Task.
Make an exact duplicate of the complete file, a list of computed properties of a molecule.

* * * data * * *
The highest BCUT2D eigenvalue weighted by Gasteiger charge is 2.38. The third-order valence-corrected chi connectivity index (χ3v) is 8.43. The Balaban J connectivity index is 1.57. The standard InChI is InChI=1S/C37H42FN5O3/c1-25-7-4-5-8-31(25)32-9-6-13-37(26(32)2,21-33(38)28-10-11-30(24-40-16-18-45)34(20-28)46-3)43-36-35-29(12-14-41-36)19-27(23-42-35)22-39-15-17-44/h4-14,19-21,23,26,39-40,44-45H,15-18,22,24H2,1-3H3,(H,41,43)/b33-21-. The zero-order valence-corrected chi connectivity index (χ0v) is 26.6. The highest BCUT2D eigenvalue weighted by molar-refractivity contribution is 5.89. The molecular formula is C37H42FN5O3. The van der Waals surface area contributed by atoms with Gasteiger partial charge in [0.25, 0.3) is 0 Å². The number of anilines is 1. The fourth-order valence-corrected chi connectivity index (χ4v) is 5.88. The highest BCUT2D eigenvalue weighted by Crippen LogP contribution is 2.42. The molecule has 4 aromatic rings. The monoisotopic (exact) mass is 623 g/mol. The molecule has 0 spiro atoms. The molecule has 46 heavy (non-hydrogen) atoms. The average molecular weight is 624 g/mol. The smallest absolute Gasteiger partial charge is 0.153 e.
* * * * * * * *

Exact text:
The highest BCUT2D eigenvalue weighted by Gasteiger charge is 2.38. The third-order valence-corrected chi connectivity index (χ3v) is 8.43. The Balaban J connectivity index is 1.57. The standard InChI is InChI=1S/C37H42FN5O3/c1-25-7-4-5-8-31(25)32-9-6-13-37(26(32)2,21-33(38)28-10-11-30(24-40-16-18-45)34(20-28)46-3)43-36-35-29(12-14-41-36)19-27(23-42-35)22-39-15-17-44/h4-14,19-21,23,26,39-40,44-45H,15-18,22,24H2,1-3H3,(H,41,43)/b33-21-. The zero-order valence-corrected chi connectivity index (χ0v) is 26.6. The highest BCUT2D eigenvalue weighted by molar-refractivity contribution is 5.89. The molecular formula is C37H42FN5O3. The van der Waals surface area contributed by atoms with Gasteiger partial charge in [0.25, 0.3) is 0 Å². The number of anilines is 1. The fourth-order valence-corrected chi connectivity index (χ4v) is 5.88. The highest BCUT2D eigenvalue weighted by Crippen LogP contribution is 2.42. The molecule has 4 aromatic rings. The monoisotopic (exact) mass is 623 g/mol. The molecule has 0 spiro atoms. The molecule has 46 heavy (non-hydrogen) atoms. The average molecular weight is 624 g/mol. The smallest absolute Gasteiger partial charge is 0.153 e.